How to draft a Section 21 (6a) Notice - A properly drafted Section 21 Notice is essential for it to be valid under the law. A Section 21 Notice must be given in writing to your tenant directly or by first class mail. The letter should contain information about the tenancy such as the tenant’s name, address, tenancy start date and end date, and any other relevant details. When giving a Section 21 notice, it is important that you include language that informs the tenant of the two-month minimum notice period they are giving in terminating the tenancy. It is also helpful to include a statement in the letter indicating that under no circumstances can the landlord use their right to possession until the correct usage of a Section 21 Notice has been completed.
Documents required to serve the notice - To serve a valid Section 21 notice, you should make sure you have the following documents before contacting your tenant: a copy of your tenancy agreement, any applicable deposit certificate and/or prescribed information (where applicable), proof that the tenant has received their tenancy deposit protection (where applicable), and proof of service of notices. Arranging to serve these documents correctly is crucial for ensuring that your Section 21 Notice of eviction is legally valid.
The documents listed above should all be presented to your tenant upon the start of their tenancy. Depending on where you live, there may be additional documents required when serving a Section 21 Notice. In England, however, these are the standard requirements for serving a valid Section 21 Notice. Failing to obtain and present the necessary documents before serving a Section 21 Notice will make your notice invalid in the eyes of the law.
When can I serve a Section 21 (6a) Notice? - A Section 21 Notice can only be served after the fixed term period of your tenancy has expired or if it is a periodic tenancy agreement. The notice must also give the tenant at least two months' notice and it should not expire before the end of any fixed term of the tenancy agreement. It may also not be served any sooner than the first four months of the tenancy. Additionally, landlords must ensure they have complied with their obligations under Section 11 and 12 of the Housing Act 1988, as failure to do so may void the notice.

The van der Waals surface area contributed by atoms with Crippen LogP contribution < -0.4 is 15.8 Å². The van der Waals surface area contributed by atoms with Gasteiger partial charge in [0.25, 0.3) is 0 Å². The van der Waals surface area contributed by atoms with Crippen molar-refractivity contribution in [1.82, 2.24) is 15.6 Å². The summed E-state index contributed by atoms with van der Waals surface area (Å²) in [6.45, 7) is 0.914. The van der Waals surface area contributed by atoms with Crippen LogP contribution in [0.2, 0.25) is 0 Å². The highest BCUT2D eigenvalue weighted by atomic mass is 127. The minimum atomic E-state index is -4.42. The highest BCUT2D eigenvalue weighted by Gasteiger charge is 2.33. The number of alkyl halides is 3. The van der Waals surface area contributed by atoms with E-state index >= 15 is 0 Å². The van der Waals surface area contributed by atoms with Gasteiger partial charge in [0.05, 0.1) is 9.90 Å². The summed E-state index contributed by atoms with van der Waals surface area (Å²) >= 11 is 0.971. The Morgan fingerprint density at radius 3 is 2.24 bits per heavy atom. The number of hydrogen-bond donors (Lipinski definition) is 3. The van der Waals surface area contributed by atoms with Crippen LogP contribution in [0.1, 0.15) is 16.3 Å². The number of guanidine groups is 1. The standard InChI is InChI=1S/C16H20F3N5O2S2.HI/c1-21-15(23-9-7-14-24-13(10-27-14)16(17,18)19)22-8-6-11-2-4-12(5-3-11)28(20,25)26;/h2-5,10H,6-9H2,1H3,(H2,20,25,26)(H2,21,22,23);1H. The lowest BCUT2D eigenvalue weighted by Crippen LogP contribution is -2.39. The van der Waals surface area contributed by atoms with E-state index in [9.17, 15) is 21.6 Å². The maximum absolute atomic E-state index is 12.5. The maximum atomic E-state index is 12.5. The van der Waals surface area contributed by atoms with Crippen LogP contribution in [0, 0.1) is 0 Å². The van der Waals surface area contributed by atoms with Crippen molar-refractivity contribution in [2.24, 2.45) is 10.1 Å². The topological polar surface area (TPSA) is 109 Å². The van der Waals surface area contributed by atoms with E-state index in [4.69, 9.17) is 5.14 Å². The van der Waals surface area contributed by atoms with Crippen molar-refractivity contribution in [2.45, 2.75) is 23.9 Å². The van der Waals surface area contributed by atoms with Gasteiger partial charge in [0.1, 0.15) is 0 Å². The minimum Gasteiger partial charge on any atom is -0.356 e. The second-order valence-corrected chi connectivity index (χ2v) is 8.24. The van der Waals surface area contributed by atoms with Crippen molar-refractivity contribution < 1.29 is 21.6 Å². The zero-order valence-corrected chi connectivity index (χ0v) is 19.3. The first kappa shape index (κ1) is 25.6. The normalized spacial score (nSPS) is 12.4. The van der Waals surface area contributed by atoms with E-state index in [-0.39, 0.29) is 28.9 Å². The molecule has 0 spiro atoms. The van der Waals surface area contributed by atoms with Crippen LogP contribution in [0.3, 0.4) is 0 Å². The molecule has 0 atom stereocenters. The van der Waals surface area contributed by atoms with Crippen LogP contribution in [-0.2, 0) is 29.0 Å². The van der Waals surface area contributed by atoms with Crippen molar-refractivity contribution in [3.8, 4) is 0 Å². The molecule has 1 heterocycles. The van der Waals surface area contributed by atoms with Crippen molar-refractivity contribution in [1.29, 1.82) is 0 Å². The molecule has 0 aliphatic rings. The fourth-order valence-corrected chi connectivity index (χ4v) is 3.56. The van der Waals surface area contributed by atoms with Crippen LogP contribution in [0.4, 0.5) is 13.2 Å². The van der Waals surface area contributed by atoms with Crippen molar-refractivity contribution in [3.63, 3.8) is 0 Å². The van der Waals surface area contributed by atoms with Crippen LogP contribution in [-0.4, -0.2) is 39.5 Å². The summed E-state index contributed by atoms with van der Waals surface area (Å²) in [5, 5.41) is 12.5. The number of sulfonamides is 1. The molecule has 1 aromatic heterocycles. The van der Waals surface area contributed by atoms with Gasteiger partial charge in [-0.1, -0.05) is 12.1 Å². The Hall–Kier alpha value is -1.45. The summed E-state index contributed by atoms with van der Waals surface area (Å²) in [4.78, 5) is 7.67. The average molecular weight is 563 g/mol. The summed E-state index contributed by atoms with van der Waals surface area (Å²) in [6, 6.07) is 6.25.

Furthermore, landlords should be aware that the Section 21 Notice must not have been served during any period of time where their tenant has complained about disrepair to the property and the landlord has failed to resolve this in a timely manner. To ensure you are able to serve your tenant with a valid Section 21 Notice, it is important that you comply with all relevant regulations and keep abreast of any changes made by either central or local government.
Who can serve a Section 21 (6a) notice? - A Section 21 Notice can only be served by a landlord or someone acting on behalf of the landlord who has been given authority to do so. If your property is managed by an agent, they must have written permission from the landlord in order to serve the Section 21 Notice. The notice must include the name, address and contact details of both the landlord and the agent if applicable.
The Section 21 Notice should be served in writing on the tenant, either by hand delivery, registered post/recorded delivery, or electronically. If a notice is sent electronically to confirm receipt of the notice, it is advised that the landlord requests a return of a signed email or SMS confirmation from the tenant, so there is proof it has been received. The landlord should also take photographic evidence when serving notices. Once served, the tenant must be given two months’ notice to vacate the premises depending on how long they have lived in the property.